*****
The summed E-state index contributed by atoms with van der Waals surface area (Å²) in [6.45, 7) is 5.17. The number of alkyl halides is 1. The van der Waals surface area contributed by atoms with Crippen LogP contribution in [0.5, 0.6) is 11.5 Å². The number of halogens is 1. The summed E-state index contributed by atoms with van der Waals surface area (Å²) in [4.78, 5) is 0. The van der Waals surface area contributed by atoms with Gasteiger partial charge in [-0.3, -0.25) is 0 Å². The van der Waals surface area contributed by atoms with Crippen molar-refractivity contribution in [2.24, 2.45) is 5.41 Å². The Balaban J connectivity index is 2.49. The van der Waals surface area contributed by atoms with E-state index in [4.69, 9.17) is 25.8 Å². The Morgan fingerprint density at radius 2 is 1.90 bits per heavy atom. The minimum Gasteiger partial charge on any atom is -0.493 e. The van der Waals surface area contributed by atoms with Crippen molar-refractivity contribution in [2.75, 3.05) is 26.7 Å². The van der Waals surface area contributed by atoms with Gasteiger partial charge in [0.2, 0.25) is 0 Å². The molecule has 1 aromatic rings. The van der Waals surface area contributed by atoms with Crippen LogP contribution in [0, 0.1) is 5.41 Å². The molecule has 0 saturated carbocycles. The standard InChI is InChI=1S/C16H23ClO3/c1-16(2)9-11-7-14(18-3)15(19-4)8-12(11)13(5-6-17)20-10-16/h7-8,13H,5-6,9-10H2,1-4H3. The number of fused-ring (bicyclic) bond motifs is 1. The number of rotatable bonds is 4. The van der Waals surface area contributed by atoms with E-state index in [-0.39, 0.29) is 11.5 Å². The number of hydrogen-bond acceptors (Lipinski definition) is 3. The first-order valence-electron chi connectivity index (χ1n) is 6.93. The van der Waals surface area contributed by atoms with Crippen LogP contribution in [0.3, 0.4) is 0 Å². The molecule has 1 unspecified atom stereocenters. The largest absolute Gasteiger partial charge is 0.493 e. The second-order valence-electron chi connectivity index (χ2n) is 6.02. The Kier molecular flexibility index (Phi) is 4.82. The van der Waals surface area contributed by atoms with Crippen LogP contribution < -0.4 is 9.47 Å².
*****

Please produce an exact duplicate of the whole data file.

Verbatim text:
The summed E-state index contributed by atoms with van der Waals surface area (Å²) in [6.45, 7) is 5.17. The number of alkyl halides is 1. The van der Waals surface area contributed by atoms with Crippen LogP contribution in [0.5, 0.6) is 11.5 Å². The number of halogens is 1. The summed E-state index contributed by atoms with van der Waals surface area (Å²) in [4.78, 5) is 0. The van der Waals surface area contributed by atoms with Gasteiger partial charge in [-0.3, -0.25) is 0 Å². The van der Waals surface area contributed by atoms with Crippen molar-refractivity contribution in [2.24, 2.45) is 5.41 Å². The Balaban J connectivity index is 2.49. The van der Waals surface area contributed by atoms with E-state index in [4.69, 9.17) is 25.8 Å². The Morgan fingerprint density at radius 2 is 1.90 bits per heavy atom. The minimum Gasteiger partial charge on any atom is -0.493 e. The van der Waals surface area contributed by atoms with Crippen molar-refractivity contribution in [2.75, 3.05) is 26.7 Å². The van der Waals surface area contributed by atoms with Gasteiger partial charge in [0.2, 0.25) is 0 Å². The molecule has 1 aromatic rings. The van der Waals surface area contributed by atoms with Crippen LogP contribution in [0, 0.1) is 5.41 Å². The molecule has 0 saturated carbocycles. The standard InChI is InChI=1S/C16H23ClO3/c1-16(2)9-11-7-14(18-3)15(19-4)8-12(11)13(5-6-17)20-10-16/h7-8,13H,5-6,9-10H2,1-4H3. The number of fused-ring (bicyclic) bond motifs is 1. The number of rotatable bonds is 4. The van der Waals surface area contributed by atoms with E-state index in [-0.39, 0.29) is 11.5 Å². The number of hydrogen-bond acceptors (Lipinski definition) is 3. The first-order valence-electron chi connectivity index (χ1n) is 6.93. The van der Waals surface area contributed by atoms with Crippen LogP contribution in [0.3, 0.4) is 0 Å². The molecule has 1 unspecified atom stereocenters. The largest absolute Gasteiger partial charge is 0.493 e. The second-order valence-electron chi connectivity index (χ2n) is 6.02. The Kier molecular flexibility index (Phi) is 4.82. The van der Waals surface area contributed by atoms with Crippen LogP contribution < -0.4 is 9.47 Å².